Passenger transport operations are particularly complex. Whether we’re talking about air, road, rail or sea travel, all transport services which involve moving people from A to B are rife with problems and prone to frequent complications.
These glitches can prompt a flood of customer complaints, or worse still, they can cause health and safety issues. Consequently, passenger transport services need to be planned and managed effectively. Enter passenger transport managers!
As you might expect, passenger transport managers are in charge of managing passenger transport systems, covering both public and private transport. These guys usually specialise in a particular area of the transport sector and their managerial responsibilities cover passenger services, ticketing, seating reservations and the safety and security of passengers.
Transport managers supervise and train customer service teams and complaint-handling personnel. Furthermore, they are responsible for controlling budgets, liaising with stakeholders and collaborating with finance, planning and marketing professionals to discuss the strategic direction of particular passenger transport operations.
Indeed, those who are in more senior roles play an integral role in policymaking, with regards to passenger safety, pricing, operational procedures, security and timetables.
Passenger transport managers are employed by all kinds of organisations, including private transport providers, such as airlines, rail companies and shipping lines, as well as public sector departments and transport authorities.
Salary & benefits
Annual salaries for passenger transport managers in the early stages of their careers range between £16,000 and £24,000, while mid-level managers can earn between £25,000 and £40,000 per annum.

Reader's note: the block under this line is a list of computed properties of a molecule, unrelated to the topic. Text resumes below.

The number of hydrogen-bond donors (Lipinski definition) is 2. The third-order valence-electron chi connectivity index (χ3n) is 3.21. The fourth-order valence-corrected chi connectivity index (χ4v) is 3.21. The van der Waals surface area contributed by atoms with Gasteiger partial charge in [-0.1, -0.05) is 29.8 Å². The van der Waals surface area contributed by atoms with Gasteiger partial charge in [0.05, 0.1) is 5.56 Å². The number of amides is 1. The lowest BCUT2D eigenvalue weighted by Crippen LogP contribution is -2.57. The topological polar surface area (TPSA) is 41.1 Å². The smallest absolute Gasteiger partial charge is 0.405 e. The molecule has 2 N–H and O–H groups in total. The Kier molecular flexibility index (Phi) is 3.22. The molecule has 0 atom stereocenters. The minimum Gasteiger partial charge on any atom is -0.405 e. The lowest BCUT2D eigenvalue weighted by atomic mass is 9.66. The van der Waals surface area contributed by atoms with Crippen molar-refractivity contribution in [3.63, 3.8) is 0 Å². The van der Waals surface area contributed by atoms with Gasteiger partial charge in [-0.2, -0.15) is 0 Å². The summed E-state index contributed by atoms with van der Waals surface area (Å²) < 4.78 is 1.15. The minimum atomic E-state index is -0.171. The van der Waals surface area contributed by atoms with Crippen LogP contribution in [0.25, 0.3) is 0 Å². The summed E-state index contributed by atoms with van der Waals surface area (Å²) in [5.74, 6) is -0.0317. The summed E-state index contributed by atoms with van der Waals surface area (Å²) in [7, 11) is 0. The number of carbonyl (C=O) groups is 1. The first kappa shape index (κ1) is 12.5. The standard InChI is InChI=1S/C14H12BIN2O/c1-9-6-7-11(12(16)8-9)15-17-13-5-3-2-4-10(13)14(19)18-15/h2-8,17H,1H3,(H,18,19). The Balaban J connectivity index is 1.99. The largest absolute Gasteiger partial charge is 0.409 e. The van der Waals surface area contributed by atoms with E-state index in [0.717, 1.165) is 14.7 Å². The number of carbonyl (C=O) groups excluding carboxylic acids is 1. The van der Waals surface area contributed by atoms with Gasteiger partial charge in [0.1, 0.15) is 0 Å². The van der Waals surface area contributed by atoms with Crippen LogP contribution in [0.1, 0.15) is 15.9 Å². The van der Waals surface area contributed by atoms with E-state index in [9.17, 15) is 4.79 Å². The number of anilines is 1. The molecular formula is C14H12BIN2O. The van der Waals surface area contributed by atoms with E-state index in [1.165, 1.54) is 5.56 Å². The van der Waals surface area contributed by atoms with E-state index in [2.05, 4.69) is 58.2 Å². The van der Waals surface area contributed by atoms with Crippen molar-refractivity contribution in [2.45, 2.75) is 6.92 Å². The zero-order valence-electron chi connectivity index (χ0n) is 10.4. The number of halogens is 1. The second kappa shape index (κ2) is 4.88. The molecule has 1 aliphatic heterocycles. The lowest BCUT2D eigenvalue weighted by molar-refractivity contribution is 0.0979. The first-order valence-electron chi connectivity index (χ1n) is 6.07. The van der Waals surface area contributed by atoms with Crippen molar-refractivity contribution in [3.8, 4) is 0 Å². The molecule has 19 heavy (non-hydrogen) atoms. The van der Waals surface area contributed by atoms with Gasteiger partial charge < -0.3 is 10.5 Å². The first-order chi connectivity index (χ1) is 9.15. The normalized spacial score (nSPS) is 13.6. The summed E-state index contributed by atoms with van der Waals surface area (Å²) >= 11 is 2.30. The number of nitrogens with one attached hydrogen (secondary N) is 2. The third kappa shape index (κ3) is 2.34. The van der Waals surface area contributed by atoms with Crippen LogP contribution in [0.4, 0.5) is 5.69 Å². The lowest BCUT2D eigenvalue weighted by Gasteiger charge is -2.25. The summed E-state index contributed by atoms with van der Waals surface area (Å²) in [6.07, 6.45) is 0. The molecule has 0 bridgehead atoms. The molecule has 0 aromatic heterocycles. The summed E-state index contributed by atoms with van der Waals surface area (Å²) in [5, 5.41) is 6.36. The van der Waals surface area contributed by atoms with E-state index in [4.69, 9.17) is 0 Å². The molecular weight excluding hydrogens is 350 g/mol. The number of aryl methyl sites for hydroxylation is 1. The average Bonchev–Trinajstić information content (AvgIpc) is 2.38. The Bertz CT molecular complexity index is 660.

Senior passenger transport managers with a wealth of experience can earn up to £50,000 and beyond.
Working hours in public sector organisations are around 35 to 37 hours per week, while private sector employees typically put in 40 to 45 hours per week.
Work is divided between office and depot sites, with junior managers working primarily in the latter environment.
A good undergraduate degree in any discipline is acceptable for entry into this profession. However, an academic background in transport planning, transport management, logistics, business management, marketing or geography may give you an edge over other candidates.
It’s also advisable for candidates to gain prior work experience through short-term placements and internships before applying for entry-level positions.
Training & progression
Graduate training programmes are offered by rail, tube and metro companies and major airports based around the UK. These schemes are run over a period of one or two years, with the main focus being placed on practical experience and skills development.
Training is mainly ‘on-the-job’, with structured placements allowing trainees the opportunity to work across different functions.
Many employers also encourage trainee passenger transport managers to complete professional qualifications offered by the Chartered Institute of Logistics and Transport (CILT), the Chartered Institution of Highways and Transportation (CIHT) or the Institute of Transport Administration (IoTA).
Career progression depends on experience, professional qualifications and performance, with most public and private sector employers providing passenger transport managers with a clear career path into more senior positions, where you may end up being responsible for large departments or transport operations across entire regions.